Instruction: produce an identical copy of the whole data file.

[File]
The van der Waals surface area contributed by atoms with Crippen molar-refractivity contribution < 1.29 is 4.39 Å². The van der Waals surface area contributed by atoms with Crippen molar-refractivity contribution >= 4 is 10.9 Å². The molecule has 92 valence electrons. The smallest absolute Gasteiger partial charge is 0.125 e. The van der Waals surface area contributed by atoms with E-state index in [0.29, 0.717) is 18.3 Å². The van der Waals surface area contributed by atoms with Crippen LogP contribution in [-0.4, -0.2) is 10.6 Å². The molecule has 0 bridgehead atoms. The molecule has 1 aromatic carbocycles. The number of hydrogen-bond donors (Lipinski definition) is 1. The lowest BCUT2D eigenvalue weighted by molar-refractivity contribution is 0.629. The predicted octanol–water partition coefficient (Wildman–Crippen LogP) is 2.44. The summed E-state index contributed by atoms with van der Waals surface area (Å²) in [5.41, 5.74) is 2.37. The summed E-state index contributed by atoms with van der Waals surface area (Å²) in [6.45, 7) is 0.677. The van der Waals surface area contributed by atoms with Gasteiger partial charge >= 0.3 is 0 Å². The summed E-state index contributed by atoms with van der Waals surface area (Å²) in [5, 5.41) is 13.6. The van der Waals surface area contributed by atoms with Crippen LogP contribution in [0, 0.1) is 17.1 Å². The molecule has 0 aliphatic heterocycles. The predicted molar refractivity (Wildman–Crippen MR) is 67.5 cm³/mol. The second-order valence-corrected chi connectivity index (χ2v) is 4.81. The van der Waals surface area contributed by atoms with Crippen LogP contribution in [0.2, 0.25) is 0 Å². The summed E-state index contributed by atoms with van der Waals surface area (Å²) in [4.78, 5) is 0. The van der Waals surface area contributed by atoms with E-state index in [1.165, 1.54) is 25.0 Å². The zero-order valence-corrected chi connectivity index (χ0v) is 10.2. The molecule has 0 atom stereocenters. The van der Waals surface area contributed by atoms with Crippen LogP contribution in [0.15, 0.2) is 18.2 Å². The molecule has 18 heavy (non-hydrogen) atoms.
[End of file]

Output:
The van der Waals surface area contributed by atoms with Crippen molar-refractivity contribution < 1.29 is 4.39 Å². The van der Waals surface area contributed by atoms with Crippen molar-refractivity contribution >= 4 is 10.9 Å². The molecule has 92 valence electrons. The smallest absolute Gasteiger partial charge is 0.125 e. The van der Waals surface area contributed by atoms with E-state index in [0.29, 0.717) is 18.3 Å². The van der Waals surface area contributed by atoms with Crippen LogP contribution in [-0.4, -0.2) is 10.6 Å². The molecule has 0 bridgehead atoms. The molecule has 1 aromatic carbocycles. The number of hydrogen-bond donors (Lipinski definition) is 1. The lowest BCUT2D eigenvalue weighted by molar-refractivity contribution is 0.629. The predicted octanol–water partition coefficient (Wildman–Crippen LogP) is 2.44. The summed E-state index contributed by atoms with van der Waals surface area (Å²) in [5.41, 5.74) is 2.37. The summed E-state index contributed by atoms with van der Waals surface area (Å²) in [6.45, 7) is 0.677. The van der Waals surface area contributed by atoms with Gasteiger partial charge >= 0.3 is 0 Å². The summed E-state index contributed by atoms with van der Waals surface area (Å²) in [5, 5.41) is 13.6. The van der Waals surface area contributed by atoms with Crippen LogP contribution in [0, 0.1) is 17.1 Å². The molecule has 0 aliphatic heterocycles. The predicted molar refractivity (Wildman–Crippen MR) is 67.5 cm³/mol. The second-order valence-corrected chi connectivity index (χ2v) is 4.81. The van der Waals surface area contributed by atoms with Crippen LogP contribution in [0.2, 0.25) is 0 Å². The summed E-state index contributed by atoms with van der Waals surface area (Å²) in [4.78, 5) is 0. The van der Waals surface area contributed by atoms with E-state index in [1.165, 1.54) is 25.0 Å². The zero-order valence-corrected chi connectivity index (χ0v) is 10.2. The molecule has 0 atom stereocenters. The van der Waals surface area contributed by atoms with Crippen LogP contribution in [0.15, 0.2) is 18.2 Å². The molecule has 18 heavy (non-hydrogen) atoms.